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Moats: Faces

'People have been talking about the power of the image since the invention of television.'

In Vermont, candidates depend less on television to establish themselves in the minds of voters. Here we’re more likely to meet them in person and to size them up as actual people. And this connection gives a comforting sense that, at least in Vermont, democracy still works. But these days with media everywhere, most of the country seems newly vulnerable to the power of the image to overshadow the subtlety and nuance of actual reality.

This isn’t a new idea. People have been talking about the power of the image since the invention of television. As a kid, I loved television, and always wondered what I would look like if I were on television. To see oneself on the screen seemed like it would be some sort of validation. Well, I’ve been on television a few times in my role as journalist, and I found it kind of humbling — even if I knew the image wasn’t really me.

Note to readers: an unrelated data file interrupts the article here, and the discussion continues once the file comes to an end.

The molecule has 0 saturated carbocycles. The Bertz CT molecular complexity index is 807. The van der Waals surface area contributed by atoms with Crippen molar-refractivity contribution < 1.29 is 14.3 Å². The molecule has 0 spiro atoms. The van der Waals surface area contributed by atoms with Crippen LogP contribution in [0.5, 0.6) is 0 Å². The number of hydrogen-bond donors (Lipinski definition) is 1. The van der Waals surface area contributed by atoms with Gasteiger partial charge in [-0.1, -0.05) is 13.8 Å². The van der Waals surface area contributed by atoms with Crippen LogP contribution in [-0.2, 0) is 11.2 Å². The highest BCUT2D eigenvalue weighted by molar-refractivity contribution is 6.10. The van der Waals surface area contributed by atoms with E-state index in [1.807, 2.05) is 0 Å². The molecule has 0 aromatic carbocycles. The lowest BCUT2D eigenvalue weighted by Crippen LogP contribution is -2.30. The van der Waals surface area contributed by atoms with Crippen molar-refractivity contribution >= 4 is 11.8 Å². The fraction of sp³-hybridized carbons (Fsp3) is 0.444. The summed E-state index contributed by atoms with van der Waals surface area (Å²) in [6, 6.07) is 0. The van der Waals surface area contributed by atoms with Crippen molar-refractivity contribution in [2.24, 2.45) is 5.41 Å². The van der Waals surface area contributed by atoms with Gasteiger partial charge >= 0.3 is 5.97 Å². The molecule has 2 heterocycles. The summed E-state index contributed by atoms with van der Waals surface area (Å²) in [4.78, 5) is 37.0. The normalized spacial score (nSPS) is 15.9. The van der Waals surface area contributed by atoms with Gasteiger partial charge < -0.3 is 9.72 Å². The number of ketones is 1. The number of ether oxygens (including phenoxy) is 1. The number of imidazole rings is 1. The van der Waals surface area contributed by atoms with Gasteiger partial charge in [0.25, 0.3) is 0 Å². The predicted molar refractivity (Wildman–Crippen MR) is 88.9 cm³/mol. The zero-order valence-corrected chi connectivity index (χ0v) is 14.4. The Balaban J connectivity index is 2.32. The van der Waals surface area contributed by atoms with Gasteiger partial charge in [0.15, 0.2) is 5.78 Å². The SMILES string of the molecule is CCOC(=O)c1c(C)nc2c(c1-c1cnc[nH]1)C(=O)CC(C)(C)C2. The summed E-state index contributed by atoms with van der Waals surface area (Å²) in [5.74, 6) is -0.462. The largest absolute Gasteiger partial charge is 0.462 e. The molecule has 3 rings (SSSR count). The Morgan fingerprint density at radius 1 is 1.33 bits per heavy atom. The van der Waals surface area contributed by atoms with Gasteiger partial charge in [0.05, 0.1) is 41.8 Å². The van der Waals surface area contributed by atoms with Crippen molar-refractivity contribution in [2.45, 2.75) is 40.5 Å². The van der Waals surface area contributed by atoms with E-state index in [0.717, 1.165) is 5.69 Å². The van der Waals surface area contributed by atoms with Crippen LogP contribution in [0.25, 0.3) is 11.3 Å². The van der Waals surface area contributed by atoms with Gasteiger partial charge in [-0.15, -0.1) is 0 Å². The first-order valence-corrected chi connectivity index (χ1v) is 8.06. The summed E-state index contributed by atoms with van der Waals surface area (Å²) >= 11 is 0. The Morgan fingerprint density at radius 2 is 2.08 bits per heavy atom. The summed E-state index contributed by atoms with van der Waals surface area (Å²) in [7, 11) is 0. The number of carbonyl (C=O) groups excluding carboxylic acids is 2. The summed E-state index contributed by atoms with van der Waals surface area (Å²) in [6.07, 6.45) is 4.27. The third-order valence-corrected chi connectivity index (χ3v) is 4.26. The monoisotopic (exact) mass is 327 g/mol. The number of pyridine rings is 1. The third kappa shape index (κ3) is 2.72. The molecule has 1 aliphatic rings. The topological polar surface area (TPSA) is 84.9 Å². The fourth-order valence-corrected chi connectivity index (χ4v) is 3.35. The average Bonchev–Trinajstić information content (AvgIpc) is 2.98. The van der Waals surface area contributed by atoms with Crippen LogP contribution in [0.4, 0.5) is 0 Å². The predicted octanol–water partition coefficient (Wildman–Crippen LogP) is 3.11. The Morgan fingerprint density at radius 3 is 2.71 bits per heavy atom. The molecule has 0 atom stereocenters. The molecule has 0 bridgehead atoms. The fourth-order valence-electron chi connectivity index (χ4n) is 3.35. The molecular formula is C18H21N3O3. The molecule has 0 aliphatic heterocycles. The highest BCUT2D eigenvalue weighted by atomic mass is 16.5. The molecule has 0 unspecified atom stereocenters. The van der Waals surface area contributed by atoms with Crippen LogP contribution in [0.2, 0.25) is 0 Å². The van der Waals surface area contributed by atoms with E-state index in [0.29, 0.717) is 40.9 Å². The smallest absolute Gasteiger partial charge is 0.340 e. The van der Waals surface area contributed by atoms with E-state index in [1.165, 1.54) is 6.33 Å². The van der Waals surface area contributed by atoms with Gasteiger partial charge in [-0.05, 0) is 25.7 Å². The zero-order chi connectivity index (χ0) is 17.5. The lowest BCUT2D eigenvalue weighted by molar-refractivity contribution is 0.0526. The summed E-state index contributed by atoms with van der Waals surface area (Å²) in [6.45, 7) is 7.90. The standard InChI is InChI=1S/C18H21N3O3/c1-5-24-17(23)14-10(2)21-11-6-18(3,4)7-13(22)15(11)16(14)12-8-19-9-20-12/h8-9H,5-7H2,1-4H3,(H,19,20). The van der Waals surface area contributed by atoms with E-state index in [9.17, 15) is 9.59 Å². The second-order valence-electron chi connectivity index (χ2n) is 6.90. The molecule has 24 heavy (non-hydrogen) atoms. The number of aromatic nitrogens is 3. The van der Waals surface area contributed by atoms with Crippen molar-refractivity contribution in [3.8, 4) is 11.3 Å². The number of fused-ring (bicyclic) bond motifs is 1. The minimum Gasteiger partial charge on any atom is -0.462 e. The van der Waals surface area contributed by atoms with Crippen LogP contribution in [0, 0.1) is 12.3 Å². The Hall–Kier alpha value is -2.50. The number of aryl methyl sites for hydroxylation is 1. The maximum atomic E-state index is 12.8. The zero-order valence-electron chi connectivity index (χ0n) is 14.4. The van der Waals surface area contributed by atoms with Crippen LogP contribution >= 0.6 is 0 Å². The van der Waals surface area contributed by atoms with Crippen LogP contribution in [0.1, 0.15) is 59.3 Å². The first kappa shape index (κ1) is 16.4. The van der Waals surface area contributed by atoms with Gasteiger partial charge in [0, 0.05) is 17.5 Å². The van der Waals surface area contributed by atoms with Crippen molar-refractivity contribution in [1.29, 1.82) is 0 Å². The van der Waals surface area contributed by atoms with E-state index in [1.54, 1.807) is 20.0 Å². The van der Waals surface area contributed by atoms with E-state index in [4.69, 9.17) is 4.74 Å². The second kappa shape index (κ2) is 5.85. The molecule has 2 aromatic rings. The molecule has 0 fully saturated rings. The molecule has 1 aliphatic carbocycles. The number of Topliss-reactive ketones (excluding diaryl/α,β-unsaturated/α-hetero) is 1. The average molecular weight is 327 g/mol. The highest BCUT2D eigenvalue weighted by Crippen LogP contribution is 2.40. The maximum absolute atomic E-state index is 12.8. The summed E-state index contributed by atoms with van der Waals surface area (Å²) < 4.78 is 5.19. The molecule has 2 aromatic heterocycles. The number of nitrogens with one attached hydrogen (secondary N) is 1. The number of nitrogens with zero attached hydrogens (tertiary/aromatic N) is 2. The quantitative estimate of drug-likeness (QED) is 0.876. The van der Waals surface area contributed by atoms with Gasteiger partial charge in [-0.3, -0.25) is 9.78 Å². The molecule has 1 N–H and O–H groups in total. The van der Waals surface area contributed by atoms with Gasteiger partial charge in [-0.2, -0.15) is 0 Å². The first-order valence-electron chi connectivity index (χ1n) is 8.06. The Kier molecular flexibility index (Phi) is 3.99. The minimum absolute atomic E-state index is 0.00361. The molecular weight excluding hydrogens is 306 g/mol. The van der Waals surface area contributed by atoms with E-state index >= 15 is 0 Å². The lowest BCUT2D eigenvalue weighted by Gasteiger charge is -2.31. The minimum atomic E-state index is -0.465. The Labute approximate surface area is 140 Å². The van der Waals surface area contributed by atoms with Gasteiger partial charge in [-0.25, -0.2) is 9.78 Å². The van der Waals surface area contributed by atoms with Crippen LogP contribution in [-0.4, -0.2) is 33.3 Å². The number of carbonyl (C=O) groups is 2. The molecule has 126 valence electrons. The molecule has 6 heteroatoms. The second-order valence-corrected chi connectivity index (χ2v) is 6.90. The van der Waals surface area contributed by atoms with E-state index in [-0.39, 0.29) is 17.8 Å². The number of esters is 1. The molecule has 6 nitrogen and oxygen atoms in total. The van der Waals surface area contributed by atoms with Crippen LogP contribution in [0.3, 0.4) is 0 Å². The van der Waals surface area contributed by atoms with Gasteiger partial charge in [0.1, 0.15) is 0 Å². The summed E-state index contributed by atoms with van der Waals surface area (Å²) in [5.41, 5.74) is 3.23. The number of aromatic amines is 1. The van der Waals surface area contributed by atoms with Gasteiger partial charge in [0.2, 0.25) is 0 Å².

On a recent trip, I spent more time than I wanted in an airport where televisions beaming CNN were constantly in front of me. I couldn’t hear the sound, but I gained a new appreciation for the importance of the visual image — especially that of the human face — in shaping our reality. And the parade of faces I saw in the airport drove home to me how what’s real to the casual viewer is, in fact, the image.

Now numerous candidates are trying to fix themselves in our minds as a certain kind of thing — a certain TV role that we will be willing to subscribe to for a continuing four-year run. Their political programs, and the reality of their personalities, aren’t so immediately obvious to us as the image of their faces. That’s why national politics seems to require a new sort of visual literacy, a learned ability to see what’s real amid the fakery, to discern which image might point to a more solid reality. We don’t always get it right, but we have to keep trying.

Even in Vermont we are part of the national media ocean, and even if we’ve shaken the hand of Bernie Sanders at the local diner, that hand shake and Bernie himself are only part of a bigger and more complicated story.

David Moats is an author and Pulitzer Prize-winning journalist.
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